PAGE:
We have received the good news that our appeal, for Guild Living and Legal & General’s new Later Living community in Bath & North East Somerset (BANES), has been upheld following an inquiry held in June and July 2021. A copy of the inspectors report can be found here.

This outcome underlines, the stark divide between the pressing need for housing-with-care and the ease with which local authorities are able to refuse such applications with an ostensibly only a basic level of understanding of the key considerations.

The Local Government Association noted in 2017 that around 0.6 percent of the UK’s over 65s live in a Retirement Community, which is around a tenth of the level of provision in comparative markets, such as the USA and Australia being over 5%. The International Longevity Centre puts the figures at 0.7% for the UK and 5-6% in equivalent markets.

Specialist housing-with-care plays a vital role in meeting the housing and wellness needs of a growing older population. The personal, societal and economic benefits derived from such developments, which combat loneliness, isolation and inactivity are considerable and particularly meaningful for the health, happiness and wellbeing of residents and their families.

It is no surprise that there are so few older people living in housing-with-care in the UK, when one considers how challenging it can be to secure planning permission. Despite the evolution of a generally positive policy disposition, and there being no uncertainty of the significance and consequences of the elderly accommodation crisis, many planning authorities adopt a hostile approach to these developments, despite the breadth and substantial benefits that they offer.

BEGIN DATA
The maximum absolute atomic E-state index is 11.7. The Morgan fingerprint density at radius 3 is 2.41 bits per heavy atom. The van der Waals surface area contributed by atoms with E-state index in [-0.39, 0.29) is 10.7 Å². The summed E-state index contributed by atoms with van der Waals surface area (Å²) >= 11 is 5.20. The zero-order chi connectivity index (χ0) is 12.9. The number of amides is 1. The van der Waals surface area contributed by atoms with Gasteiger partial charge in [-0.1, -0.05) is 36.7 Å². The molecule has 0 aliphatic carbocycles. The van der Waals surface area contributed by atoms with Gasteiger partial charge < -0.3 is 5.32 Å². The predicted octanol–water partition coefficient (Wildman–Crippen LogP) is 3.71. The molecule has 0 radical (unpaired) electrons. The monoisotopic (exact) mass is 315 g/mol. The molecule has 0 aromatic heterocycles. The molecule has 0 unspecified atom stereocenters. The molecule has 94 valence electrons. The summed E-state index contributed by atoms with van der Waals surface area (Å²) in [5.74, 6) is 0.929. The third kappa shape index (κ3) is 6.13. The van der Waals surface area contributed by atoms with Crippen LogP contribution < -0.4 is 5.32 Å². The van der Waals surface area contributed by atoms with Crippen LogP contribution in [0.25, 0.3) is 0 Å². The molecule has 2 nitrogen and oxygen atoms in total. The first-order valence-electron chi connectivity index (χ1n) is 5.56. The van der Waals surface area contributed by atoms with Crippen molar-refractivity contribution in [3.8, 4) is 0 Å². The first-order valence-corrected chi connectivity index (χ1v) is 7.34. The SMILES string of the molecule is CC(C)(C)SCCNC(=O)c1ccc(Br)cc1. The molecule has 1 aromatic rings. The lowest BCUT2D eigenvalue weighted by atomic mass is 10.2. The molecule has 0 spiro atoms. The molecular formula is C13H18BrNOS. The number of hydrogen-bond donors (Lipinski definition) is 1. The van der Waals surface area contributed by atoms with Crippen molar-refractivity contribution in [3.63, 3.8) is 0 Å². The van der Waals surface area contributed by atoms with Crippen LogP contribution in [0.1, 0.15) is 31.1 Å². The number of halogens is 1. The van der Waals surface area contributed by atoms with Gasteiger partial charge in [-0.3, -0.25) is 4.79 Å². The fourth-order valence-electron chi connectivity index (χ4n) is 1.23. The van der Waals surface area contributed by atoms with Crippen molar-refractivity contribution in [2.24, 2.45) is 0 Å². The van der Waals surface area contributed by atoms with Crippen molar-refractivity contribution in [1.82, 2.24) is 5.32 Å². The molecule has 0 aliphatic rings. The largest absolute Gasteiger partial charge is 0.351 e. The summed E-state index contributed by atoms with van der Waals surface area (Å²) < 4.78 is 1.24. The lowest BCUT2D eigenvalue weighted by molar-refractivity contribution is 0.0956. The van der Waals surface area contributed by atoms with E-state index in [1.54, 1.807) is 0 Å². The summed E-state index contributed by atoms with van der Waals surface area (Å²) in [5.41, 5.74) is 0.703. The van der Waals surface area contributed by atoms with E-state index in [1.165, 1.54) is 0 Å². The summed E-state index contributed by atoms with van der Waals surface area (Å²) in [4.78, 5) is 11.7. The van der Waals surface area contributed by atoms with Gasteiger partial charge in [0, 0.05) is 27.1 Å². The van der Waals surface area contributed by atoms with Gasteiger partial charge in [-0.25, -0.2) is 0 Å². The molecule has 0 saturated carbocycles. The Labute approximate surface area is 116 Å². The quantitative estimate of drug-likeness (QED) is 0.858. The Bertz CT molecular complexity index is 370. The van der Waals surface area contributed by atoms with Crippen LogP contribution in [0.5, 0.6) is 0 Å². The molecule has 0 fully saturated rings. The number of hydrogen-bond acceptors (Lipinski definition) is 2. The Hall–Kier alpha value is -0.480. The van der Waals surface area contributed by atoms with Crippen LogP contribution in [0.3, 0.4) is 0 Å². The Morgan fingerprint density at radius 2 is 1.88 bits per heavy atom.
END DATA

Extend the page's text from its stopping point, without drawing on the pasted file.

The planning policy landscape has evolved, over recent times, to be far more enabling of developments for housing-with-care, in direct response to changing demographic and care requirements. A growing number of planning authorities have increasingly clear local policies and guidance and National Planning Policy has made it clear that Councils are required to plan for housing for older people. “The need to provide housing for older people is critical” espouses the National Planning Policy Guidance (PPG). The PPG goes on to say that offering older people a better choice of accommodation can help them live independently for longer, allows them to be more connected to their communities and helps to reduce costs to the social care and health systems.

However, planning authorities often take a negative approach to such schemes, and fail to recognise not only the strength of presumptive polices and the various benefits of housing-with-care, but also the pressing need for such housing.

Were one presented with a site which is sustainably located, allocated for residential led regeneration, within an authority with an acknowledged significant deficit of housing-with-care, where there is adjacent developments of a greater scale and height, one might be forgiven for thinking that securing planning permission would be a relatively straightforward exercise, if only this was the case.